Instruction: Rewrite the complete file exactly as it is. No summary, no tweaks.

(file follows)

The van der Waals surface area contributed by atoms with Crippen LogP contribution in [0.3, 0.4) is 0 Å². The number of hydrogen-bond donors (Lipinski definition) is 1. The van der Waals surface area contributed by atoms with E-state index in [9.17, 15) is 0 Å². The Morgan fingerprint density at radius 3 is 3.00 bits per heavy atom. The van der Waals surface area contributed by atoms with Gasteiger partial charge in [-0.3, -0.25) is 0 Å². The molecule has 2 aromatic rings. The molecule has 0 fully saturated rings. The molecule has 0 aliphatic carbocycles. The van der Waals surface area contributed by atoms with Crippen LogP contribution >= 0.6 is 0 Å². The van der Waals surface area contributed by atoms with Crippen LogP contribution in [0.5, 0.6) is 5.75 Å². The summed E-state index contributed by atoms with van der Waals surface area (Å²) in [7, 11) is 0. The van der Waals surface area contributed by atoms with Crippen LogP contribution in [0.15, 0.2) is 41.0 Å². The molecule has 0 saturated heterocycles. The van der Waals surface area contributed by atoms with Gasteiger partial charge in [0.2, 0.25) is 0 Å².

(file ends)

The van der Waals surface area contributed by atoms with Crippen LogP contribution in [0.3, 0.4) is 0 Å². The number of hydrogen-bond donors (Lipinski definition) is 1. The van der Waals surface area contributed by atoms with E-state index in [9.17, 15) is 0 Å². The Morgan fingerprint density at radius 3 is 3.00 bits per heavy atom. The van der Waals surface area contributed by atoms with Gasteiger partial charge in [-0.3, -0.25) is 0 Å². The molecule has 2 aromatic rings. The molecule has 0 fully saturated rings. The molecule has 0 aliphatic carbocycles. The van der Waals surface area contributed by atoms with Crippen LogP contribution >= 0.6 is 0 Å². The van der Waals surface area contributed by atoms with Crippen LogP contribution in [0.5, 0.6) is 5.75 Å². The summed E-state index contributed by atoms with van der Waals surface area (Å²) in [7, 11) is 0. The van der Waals surface area contributed by atoms with Crippen LogP contribution in [0.15, 0.2) is 41.0 Å². The molecule has 0 saturated heterocycles. The van der Waals surface area contributed by atoms with Gasteiger partial charge in [0.2, 0.25) is 0 Å².